As a vegetarian with a lot of non-vegetarian friends, I always encourage them to choose whatever restaurant the majority prefer when we go out for dinner, as I can always find options. Not only do my friends have zero issues with me not indulging in the same things with them, but despite my encouragement, they also always leave the restaurant decision up to me because they want me to enjoy something more than just a salad. So maybe I have high standards for friends, but I would never be friends with people at a dinner party if the expectation is that I have to eat a pork chop just so that others don't notice that I'm vegetarian and have guilty thoughts swarming around their heads.

The author does mention that a flexible vegetarian diet should be an option for people, and I absolutely agree with that. For those that choose to incorporate more vegetarian foods in their diet for whatever reason (ethical, health, etc.), they shouldn't have to feel like they have to be one or another but not in between. However, the onus is not on the strict vegetarians to abandon their principles just to show people that it's possible. We as a society need to stop shaming people for the diet they choose so that they can eat as they please rather than do what they think other's will not judge them for. It's a ridiculous notion that anyone, vegetarians or not, have to demonstrate a diet they don't want to adopt just to rid people of their guilty feelings about what they eat.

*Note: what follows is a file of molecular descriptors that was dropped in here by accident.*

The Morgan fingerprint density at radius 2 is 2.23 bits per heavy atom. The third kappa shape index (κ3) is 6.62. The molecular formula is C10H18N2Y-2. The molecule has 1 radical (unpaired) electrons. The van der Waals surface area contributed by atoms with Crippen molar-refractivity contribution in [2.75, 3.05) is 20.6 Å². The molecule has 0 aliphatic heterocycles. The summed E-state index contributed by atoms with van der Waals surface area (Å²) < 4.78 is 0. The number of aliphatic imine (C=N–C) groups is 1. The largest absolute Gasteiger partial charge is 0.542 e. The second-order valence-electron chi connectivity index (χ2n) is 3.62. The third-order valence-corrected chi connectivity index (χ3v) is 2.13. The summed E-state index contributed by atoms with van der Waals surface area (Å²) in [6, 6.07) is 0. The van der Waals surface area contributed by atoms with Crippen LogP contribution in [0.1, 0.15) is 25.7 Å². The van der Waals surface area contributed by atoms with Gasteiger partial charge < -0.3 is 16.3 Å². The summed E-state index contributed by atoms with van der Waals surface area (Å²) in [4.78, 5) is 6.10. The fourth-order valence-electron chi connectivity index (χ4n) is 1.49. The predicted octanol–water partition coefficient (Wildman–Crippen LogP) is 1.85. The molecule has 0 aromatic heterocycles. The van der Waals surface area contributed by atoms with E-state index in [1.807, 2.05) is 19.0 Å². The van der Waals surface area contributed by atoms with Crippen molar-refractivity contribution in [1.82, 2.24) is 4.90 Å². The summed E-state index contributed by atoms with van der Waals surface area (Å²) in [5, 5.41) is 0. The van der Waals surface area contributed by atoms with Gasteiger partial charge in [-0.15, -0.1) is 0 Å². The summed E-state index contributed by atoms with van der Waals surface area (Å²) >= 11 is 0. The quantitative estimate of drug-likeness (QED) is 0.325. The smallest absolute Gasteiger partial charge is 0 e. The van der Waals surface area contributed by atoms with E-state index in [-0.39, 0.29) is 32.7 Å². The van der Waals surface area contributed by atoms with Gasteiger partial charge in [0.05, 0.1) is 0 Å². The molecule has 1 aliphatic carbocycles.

posted by cocoaviolet at 1:05 PM on August 8 [3 favorites]


This whole premise that we should bend over backwards to avoid even the vaguest sense of judgement is such BS, too. If someone asks I tell them straight up that it's an ethical concern. If they don't like the answer, cool, they can judge themselves by my standards all they want, my attention will be on my own dinner and having good conversations. Accepting a little conflict in life is part of being sane, and it's less stressful in the long run than avoiding it at all costs or dwelling on every little disagreement. If it's that big of a deal, maybe there's some repressed guilt at play.